Paediatric specialists in Europe have launched a consortium to work on the development of new drugs and additional therapies for children.

The Collaborative Network for European Clinical Trials for Children, otherwise known as conect4children (c4c), will be comprised of researchers from 33 academic institutions and ten industry partners from 20 European nations, as well as more than 50 third party groups and approximately 500 affiliated collaborators.

The consortium aims to leverage existing expertise and patient access in order to improve competitiveness of Europe for making paediatric drugs.

In addition, the partners intend to create processes that can be applied to disease natural history and new treatment studies, registries, and comparisons of existing therapies.

Over the next six years, the c4c network will devise a pan-European framework to design and implement multinational clinical trials for children across Europe, while building connections with regulators.

“This network will have a significant impact on how we develop much-needed innovative and improved medicines.”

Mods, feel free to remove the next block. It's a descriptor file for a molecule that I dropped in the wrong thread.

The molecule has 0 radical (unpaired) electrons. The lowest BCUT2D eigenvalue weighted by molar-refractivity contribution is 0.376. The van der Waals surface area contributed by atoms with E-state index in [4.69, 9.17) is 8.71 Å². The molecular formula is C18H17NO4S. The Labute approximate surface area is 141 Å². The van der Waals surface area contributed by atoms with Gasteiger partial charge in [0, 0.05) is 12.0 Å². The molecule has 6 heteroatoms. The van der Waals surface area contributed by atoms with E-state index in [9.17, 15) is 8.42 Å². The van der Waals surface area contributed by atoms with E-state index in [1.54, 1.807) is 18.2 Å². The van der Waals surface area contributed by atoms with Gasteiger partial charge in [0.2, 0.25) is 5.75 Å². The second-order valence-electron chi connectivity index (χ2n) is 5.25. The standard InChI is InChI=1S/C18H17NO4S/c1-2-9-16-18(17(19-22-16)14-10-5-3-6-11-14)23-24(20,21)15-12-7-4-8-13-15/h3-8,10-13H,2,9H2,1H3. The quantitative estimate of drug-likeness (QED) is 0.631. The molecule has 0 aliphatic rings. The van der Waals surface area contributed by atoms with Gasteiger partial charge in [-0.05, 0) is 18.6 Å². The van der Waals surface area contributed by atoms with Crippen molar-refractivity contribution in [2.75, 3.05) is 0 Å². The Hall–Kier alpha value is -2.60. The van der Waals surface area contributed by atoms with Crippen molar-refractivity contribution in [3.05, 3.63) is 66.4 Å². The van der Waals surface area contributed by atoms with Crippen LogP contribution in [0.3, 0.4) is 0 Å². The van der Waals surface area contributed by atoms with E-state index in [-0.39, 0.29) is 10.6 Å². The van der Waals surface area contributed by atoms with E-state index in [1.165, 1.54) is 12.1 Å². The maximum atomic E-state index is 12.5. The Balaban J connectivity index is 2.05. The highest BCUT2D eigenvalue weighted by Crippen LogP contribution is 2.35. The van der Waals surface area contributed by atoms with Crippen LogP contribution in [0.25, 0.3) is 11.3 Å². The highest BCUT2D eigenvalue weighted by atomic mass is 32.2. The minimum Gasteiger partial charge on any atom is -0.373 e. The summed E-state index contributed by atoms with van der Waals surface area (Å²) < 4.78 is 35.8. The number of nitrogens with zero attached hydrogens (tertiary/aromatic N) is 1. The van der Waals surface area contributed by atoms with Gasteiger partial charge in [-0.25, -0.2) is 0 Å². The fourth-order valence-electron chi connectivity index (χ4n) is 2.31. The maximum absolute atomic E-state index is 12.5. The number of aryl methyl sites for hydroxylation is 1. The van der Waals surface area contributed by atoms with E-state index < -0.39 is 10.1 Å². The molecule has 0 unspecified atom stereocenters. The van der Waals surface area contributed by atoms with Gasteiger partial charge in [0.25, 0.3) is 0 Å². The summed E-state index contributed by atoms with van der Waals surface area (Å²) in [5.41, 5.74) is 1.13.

Their efforts will also include new trial designs and quantitative methods to develop medicines for rare paediatric conditions and high medical need areas.

The University of Liverpool Institute of Translational Medicine clinical neonatologist Dr Mark Turner said: “This network will have a significant impact on how we develop much-needed innovative and improved medicines for babies, children and young people.

“A number of collaborations built up over the past decade will contribute to this pan-European research network.”

Turner will lead the development and implementation of the network, while the c4c hub in the UK will be headed by the Liverpool University’s Child Health professor Michael Beresford.

The c4c project is being funded by Europe’s largest public private partnership Innovative Medicines Initiative 2 Joint Undertaking, which is financially supported by the European Union’s Horizon 2020 research and innovation programme and the region’s pharmaceutical industry.